After Shabbos, the cleanup and investigation began. There was a constant flow of fire investigators, the electric company, the insurance adjusters, and more. Every single one said to us: “This is a complete miracle we cannot explain. These fires are never stopped in time because they burn so fast along the electric cables. Your house should be a total loss.” To every single one I pointed to the mezuzah on the door and said, “Rabbi Shalom Arush put this mezuzah on the door and in his merit the house stands!” 



When the electrician came to take down the burned cables, I asked him: “Where did the fire stop exactly?” This grown man burst into tears and cried to me: “To the millimeter of your house! One more millimeter and it would have been inside, and there would have been no stopping it!”  



Rabbi Arush writes in The Garden of Emuna that with emuna, Hashem doesn’t give the fire permission to burn. That is exactly what happened to us. The fire had plenty of time to go into the house; there is no other explanation. Of course, we do have many copies of Likutei Moharan in the house, and Rabbi Arush says that it is a segula against fires as well, since it has the same gematria (numerical value) as esh – fire.  



The miracles didn’t end there. Remember I said that we were reading about obstacles to go to Uman Rosh Hashanah at the time the fire started? I took it as a sign that my husband was still supposed to go, even though the electricians had no idea if they would finish in time to pass inspection and get us electricity before Rosh Hashanah. I told my husband: “It’s just a test! You want us to have electricity for Rosh Hashanah? GO!” We did get power late Thursday afternoon, and as I called my husband to tell him the good news, he said: “I just now walked into the Tzion of Rebbe Nachman!”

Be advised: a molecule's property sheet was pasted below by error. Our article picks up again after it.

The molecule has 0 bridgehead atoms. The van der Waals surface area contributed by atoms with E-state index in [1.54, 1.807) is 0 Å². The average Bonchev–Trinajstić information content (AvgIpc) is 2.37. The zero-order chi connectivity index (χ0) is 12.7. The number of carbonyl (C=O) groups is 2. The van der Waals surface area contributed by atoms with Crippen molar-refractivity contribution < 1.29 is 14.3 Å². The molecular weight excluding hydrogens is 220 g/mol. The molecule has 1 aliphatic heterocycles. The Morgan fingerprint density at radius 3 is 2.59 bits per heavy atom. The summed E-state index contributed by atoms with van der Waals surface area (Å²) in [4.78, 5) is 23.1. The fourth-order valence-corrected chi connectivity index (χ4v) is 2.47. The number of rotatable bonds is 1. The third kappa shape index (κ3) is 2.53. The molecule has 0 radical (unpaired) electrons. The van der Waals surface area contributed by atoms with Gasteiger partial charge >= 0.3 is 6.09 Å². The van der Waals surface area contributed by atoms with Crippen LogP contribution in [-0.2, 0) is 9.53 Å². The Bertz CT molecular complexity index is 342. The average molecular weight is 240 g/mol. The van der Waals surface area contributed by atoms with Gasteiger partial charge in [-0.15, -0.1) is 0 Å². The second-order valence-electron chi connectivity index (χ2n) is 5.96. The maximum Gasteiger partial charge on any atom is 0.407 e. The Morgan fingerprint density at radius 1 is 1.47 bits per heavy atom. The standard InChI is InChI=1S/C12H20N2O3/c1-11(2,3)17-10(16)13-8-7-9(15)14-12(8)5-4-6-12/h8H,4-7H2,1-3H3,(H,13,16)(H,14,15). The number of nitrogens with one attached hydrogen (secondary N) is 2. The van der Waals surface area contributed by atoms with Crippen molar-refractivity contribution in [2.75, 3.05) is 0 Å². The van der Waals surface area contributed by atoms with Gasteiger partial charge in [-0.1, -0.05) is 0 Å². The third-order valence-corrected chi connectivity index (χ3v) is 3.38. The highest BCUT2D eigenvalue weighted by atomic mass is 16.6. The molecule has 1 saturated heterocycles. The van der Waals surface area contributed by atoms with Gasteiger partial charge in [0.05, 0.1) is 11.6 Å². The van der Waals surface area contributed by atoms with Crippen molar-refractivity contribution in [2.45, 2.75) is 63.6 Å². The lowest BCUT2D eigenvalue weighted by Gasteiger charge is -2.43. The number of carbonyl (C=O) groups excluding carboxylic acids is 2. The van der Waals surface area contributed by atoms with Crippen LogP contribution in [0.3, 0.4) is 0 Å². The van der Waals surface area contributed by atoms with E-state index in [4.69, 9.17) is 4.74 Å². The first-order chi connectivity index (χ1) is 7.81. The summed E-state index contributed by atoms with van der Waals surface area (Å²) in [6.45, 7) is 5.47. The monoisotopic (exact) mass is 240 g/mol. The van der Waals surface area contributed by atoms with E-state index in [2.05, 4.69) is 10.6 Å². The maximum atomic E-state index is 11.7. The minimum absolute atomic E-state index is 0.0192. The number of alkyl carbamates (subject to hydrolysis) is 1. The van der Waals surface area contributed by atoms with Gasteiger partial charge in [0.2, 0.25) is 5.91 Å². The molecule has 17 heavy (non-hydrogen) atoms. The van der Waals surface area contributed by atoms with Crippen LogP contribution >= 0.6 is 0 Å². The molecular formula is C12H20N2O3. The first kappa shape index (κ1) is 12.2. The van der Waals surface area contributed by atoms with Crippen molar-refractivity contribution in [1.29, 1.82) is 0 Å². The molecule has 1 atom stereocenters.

ThenErev Rosh Hashanah, my next-door neighbors knocked on the door, saying that their mezuzah was pasul (invalid) because of the fireTheir door was many feet farther away from the flames than ours. In fact, we didn’t even understand how our mezuzah was still there – the glass on the viewer on the door had melted, and there was black soot on the inside of the door right where the mezuzah is, which meant that the fire and smoke had passed right over our WOODEN case. For sure our mezuzah was also invalid, right? 



WRONG. I called my husband to ask him what to do: After all, the front door mezuzah is in some ways the most important. He calmed me down and promised to have it checked as soon as he got home from UmanHe made good on his word, and dutifully ran over immediately to the sofer who wrote it. They unrolled the scroll and found it in perfect condition! The sofer wiped off a little bit of soot that had gotten inside and handed it back to my husband! 





If you also have a “Say Thank You and See Miracles” story you would like to share, please send it to us! Stories may be posted on our website anonymously and sent to Rabbi Arush. 


Please email rachel.avrahami@breslev.co.il with your story.